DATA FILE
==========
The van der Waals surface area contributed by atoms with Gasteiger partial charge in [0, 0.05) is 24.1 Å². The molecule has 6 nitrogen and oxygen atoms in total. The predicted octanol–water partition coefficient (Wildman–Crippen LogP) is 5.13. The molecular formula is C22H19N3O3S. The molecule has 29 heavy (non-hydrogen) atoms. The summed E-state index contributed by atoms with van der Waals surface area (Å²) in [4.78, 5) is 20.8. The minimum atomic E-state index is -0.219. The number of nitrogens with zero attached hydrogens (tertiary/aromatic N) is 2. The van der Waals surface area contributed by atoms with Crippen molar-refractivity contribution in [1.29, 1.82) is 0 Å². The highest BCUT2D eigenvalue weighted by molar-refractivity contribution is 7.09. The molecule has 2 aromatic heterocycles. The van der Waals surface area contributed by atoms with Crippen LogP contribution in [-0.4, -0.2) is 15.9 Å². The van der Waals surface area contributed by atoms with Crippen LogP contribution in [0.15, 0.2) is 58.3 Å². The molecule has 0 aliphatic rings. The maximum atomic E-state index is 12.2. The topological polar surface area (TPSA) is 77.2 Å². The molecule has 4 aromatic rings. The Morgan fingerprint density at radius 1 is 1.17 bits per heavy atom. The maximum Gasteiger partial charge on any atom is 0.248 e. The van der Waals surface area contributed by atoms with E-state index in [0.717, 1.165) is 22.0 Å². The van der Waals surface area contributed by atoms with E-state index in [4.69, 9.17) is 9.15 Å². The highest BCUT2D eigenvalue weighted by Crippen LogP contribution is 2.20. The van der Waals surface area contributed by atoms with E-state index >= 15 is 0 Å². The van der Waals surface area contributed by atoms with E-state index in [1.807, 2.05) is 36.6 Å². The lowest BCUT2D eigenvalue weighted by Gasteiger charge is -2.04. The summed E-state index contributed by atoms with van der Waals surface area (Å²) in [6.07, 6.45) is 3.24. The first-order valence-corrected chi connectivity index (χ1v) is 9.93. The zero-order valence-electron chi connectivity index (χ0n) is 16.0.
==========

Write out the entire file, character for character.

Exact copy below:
The van der Waals surface area contributed by atoms with Gasteiger partial charge in [0, 0.05) is 24.1 Å². The molecule has 6 nitrogen and oxygen atoms in total. The predicted octanol–water partition coefficient (Wildman–Crippen LogP) is 5.13. The molecular formula is C22H19N3O3S. The molecule has 29 heavy (non-hydrogen) atoms. The summed E-state index contributed by atoms with van der Waals surface area (Å²) in [4.78, 5) is 20.8. The minimum atomic E-state index is -0.219. The number of nitrogens with zero attached hydrogens (tertiary/aromatic N) is 2. The van der Waals surface area contributed by atoms with Crippen molar-refractivity contribution in [1.29, 1.82) is 0 Å². The highest BCUT2D eigenvalue weighted by molar-refractivity contribution is 7.09. The molecule has 2 aromatic heterocycles. The van der Waals surface area contributed by atoms with Crippen LogP contribution in [-0.4, -0.2) is 15.9 Å². The van der Waals surface area contributed by atoms with Crippen LogP contribution in [0.15, 0.2) is 58.3 Å². The molecule has 0 aliphatic rings. The maximum atomic E-state index is 12.2. The topological polar surface area (TPSA) is 77.2 Å². The molecule has 4 aromatic rings. The Morgan fingerprint density at radius 1 is 1.17 bits per heavy atom. The maximum Gasteiger partial charge on any atom is 0.248 e. The van der Waals surface area contributed by atoms with E-state index in [0.717, 1.165) is 22.0 Å². The van der Waals surface area contributed by atoms with E-state index in [4.69, 9.17) is 9.15 Å². The highest BCUT2D eigenvalue weighted by Crippen LogP contribution is 2.20. The van der Waals surface area contributed by atoms with E-state index >= 15 is 0 Å². The van der Waals surface area contributed by atoms with E-state index in [1.807, 2.05) is 36.6 Å². The lowest BCUT2D eigenvalue weighted by Gasteiger charge is -2.04. The summed E-state index contributed by atoms with van der Waals surface area (Å²) in [6.07, 6.45) is 3.24. The first-order valence-corrected chi connectivity index (χ1v) is 9.93. The zero-order valence-electron chi connectivity index (χ0n) is 16.0.